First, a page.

September 19, 2013 at 12:14 pm #20260
Hello, Please forgive my complete n00bishness here, because I have almost NO knowledge of electronics in general or microcontrollers in particular. I fried my microprocessor in my first octolively (let’s not discuss the stupid reason why) and bought a new microcontroller. When I switched the fried microcontroller with one from another kit, the module worked, so I know a new controller should work.I need to program it with the standard octolivley program so it plays nicely with the other four I’ve made, but have no idea how. I have access to an arduino with a breadboard–will that work to transfer the program? Can someone please explain this as if I were 3 years old? Seriously, I just looked at “the adafruit USBtiny kit” and had no freaking idea what any of it meant. Bootloader?!Thanks for any assistance (especially the kind I can understand)September 20, 2013 at 1:55 am #21472
The process of programming a new chip is, generally speaking, not for 3 year olds.
You’ll need a computer, a programmer, and a “target board” — a board that provides a place to put the chip (that you’re going to program) and provides connections to the programming interface. Usually, you would use some sort of AVR ISP programmer (such as the USBtinyISP, the AVR ISP Mk II, or an arduino, pre-programmed with the ArduinoISP sketch) as the programming interface, and the Octolively board itself can be used as the target board. You do not need a bootloader; that’s used for a different type of programming. In addition to that hardware, you’ll also need to install some software on your computer (including AVR-GCC and avrdude) that can be used to compile and upload the new program.
An example project that might point you in the right direction is here: http://www.evilmadscientist.com/2012/blink-an-led-with-an-avr/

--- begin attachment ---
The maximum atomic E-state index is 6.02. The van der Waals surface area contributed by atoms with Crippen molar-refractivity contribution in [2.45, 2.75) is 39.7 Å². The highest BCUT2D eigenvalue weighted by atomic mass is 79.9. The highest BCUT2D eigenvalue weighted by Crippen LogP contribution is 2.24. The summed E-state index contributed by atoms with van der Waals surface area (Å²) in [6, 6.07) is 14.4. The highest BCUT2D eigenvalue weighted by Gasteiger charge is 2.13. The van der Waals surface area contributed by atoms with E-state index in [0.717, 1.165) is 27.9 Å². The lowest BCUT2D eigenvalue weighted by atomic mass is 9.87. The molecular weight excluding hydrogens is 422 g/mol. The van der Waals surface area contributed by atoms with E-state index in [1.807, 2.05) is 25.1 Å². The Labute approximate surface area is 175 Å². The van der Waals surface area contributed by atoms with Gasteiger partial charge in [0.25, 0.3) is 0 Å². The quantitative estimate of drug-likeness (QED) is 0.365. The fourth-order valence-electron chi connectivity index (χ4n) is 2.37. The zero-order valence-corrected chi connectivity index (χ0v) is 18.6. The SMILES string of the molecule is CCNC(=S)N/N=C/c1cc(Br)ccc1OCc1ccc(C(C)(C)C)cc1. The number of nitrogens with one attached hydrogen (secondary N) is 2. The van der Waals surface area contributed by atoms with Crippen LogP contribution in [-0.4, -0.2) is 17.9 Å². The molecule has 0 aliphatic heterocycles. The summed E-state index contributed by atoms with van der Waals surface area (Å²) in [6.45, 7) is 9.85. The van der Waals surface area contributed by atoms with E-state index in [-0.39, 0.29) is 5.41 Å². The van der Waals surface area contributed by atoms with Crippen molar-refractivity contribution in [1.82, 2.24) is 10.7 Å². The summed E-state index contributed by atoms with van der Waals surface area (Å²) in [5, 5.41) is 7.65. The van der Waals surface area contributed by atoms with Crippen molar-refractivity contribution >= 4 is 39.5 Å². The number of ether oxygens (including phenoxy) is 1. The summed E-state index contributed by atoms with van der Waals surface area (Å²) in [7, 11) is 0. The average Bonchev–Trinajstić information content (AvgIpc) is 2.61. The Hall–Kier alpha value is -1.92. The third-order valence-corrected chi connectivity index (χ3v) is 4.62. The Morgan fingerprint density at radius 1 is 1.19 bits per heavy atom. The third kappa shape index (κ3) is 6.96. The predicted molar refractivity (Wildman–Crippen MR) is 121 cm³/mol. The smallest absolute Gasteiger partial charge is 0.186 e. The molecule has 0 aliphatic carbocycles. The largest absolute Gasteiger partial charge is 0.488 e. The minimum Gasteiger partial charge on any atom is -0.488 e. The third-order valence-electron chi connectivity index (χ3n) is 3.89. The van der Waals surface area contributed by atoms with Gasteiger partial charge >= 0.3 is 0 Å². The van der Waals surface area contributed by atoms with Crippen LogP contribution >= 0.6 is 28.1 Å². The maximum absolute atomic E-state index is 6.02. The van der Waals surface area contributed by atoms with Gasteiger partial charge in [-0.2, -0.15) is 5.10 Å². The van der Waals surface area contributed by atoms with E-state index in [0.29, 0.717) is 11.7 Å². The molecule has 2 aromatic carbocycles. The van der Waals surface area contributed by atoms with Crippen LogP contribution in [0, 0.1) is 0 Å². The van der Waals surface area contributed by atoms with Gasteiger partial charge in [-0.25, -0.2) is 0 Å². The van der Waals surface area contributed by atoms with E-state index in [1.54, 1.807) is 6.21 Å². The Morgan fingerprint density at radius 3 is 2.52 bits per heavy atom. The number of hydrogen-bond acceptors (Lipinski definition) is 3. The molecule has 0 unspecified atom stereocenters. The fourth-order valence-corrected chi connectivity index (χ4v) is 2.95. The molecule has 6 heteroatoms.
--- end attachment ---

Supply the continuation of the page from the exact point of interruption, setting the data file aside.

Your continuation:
You might also want to consider purchasing a pre-programmed microcontroller to save a few steps.September 20, 2013 at 1:17 pm #21473
So, what I’m understanding (start laughing now) is that it’s not as simple as formatting a boot disk for a raspberry pi or something like that! I have an arduino, which I’ve yet to use, so I’ll start with that. Thank you.September 23, 2013 at 9:18 am #21474
It might be fair to say that the complexity comes not from any particular operation, but from the number of different ways to approach the problem. To me, it’s much easier to program an AVR than to format an RPi, but each of us comes with different experience. If you’d like to attempt it yourself, I’ll do my best to help. You’ll need (at a minimum):* An AVR ISP programmer (which could be an Arduino running the Arduino as ISP sketch) or a stand-alone programmer.* A cable (6-pin DIL ribbon cable) to connect the programmer to the Octolively board (or any other target board that you’d prefer).* The AVR-GCC toolchain installed on your computer. The easiest way to do this is through (for example) WinAVR (on windows) or AVR Crosspack (for Mac).
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